June 22, 2012 is the date I registered for the ride.

June 23, 2012 is the day I went on a Club Ride.

Twenty-five miles or so in to the ride I dropped my chain, spun out and tore the meniscus in my right knee.

The ride was out.

The club was fantastic and refunded my registration fee. That is unusual. Most rides will not refund money and for good reason. The money goes towards planning and if everyone who had second thoughts about a ride got the money back it would be impossible to plan accurately.

Seeing as I had the injury and had JUST registered… They were very kind.

Now the thing to know is that I was able to walk, climb stairs, stand… All without pain. Cycling hurt like crazy.

So I offered to volunteer and I was assigned to a rest area. We worked like crazy that day. And I loved it.

Last year I did it again and I supplied 14 dozen of Missus’ home-baked chocolate chip cookies and three of my wonderful apple cakes (recipe below). It was a fantastic time. So, this year I did it again and supplied the same fresh-baked goods.

At the Ramapo Rally Rest Area

At the Ramapo Rally Rest Area

Yes, most times I would rather ride. Most times I would rather feel the road under my wheels. Once a year, for this ride, I love to give my time and encourage the other riders. I do a number of organized rides each year. Most years I try to do the Five-Boro Bike Tour, The Ride for Autism, The NYC Century, Hub on Wheels and The Turkey Ride. The friendly faces at the rest areas, the tech support from the local bike shops, the banana, the cookie and the refill of the water bottles are very welcome. They add to the experience in a very positive way when done well. They are usually done well. On my first Ride for Autism I was pretty shot when I rolled in to the rest area at the 40-mile mark. I had ten miles to go, had become separated from my friend, and was really wondering if I should take the SAG (Support And Gear) wagon the rest of the way. After stopping at the rest area, getting the enthusiastic greeting, getting some encouragement and a quick bite, I felt revived and was back on the road, found my friend and finished the ride with him. Sometimes the rest area volunteers are the difference in finishing the ride on the bike or finishing in the SAG wagon.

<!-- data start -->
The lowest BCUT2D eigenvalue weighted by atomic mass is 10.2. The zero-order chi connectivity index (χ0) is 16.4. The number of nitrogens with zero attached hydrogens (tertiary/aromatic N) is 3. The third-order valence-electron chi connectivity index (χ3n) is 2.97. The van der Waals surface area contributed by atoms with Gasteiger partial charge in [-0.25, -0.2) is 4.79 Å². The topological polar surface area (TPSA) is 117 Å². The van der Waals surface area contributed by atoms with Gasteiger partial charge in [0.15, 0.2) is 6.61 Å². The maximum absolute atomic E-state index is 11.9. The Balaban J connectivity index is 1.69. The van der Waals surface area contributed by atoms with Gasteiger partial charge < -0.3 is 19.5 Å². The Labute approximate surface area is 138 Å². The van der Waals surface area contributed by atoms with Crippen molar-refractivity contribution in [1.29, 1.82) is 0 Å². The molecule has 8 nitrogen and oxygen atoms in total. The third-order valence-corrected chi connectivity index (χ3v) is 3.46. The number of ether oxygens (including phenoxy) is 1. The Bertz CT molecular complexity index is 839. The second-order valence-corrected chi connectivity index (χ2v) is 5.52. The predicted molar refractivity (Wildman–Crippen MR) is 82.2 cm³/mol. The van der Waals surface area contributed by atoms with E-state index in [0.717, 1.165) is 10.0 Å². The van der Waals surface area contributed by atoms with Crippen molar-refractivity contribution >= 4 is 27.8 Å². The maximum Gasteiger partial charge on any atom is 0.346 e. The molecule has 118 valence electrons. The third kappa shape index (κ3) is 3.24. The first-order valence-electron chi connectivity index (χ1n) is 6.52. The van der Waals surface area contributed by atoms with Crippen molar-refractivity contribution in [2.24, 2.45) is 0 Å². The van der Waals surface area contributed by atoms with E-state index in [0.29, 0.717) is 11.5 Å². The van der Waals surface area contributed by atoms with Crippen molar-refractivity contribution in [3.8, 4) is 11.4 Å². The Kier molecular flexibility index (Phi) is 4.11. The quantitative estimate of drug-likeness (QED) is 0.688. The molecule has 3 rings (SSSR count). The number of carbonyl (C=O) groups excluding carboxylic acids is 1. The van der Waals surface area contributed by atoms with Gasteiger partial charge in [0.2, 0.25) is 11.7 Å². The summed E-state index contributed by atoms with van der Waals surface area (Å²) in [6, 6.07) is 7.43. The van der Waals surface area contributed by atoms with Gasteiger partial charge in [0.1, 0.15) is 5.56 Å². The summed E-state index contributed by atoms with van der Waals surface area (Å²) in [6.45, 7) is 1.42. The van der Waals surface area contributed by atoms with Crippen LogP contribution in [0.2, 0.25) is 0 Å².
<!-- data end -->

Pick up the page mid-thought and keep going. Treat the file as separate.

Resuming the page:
So my knee injury turned me in to a volunteer this one ride per year. It was the best thing to come out of that injury.

Sticking to it

I looked back at the blog post I wrote about the knee injury. I realized I am still doing so much of what I was doing then. Eating right, eating less, moving more. Yes, I have gained a few pounds back, I am over the goal weight I had set of 210 pounds. I am not thrilled with this but I am OK with it for now. The weight will go up and go down. I understand that. I just have to stick to the plan which has worked so well.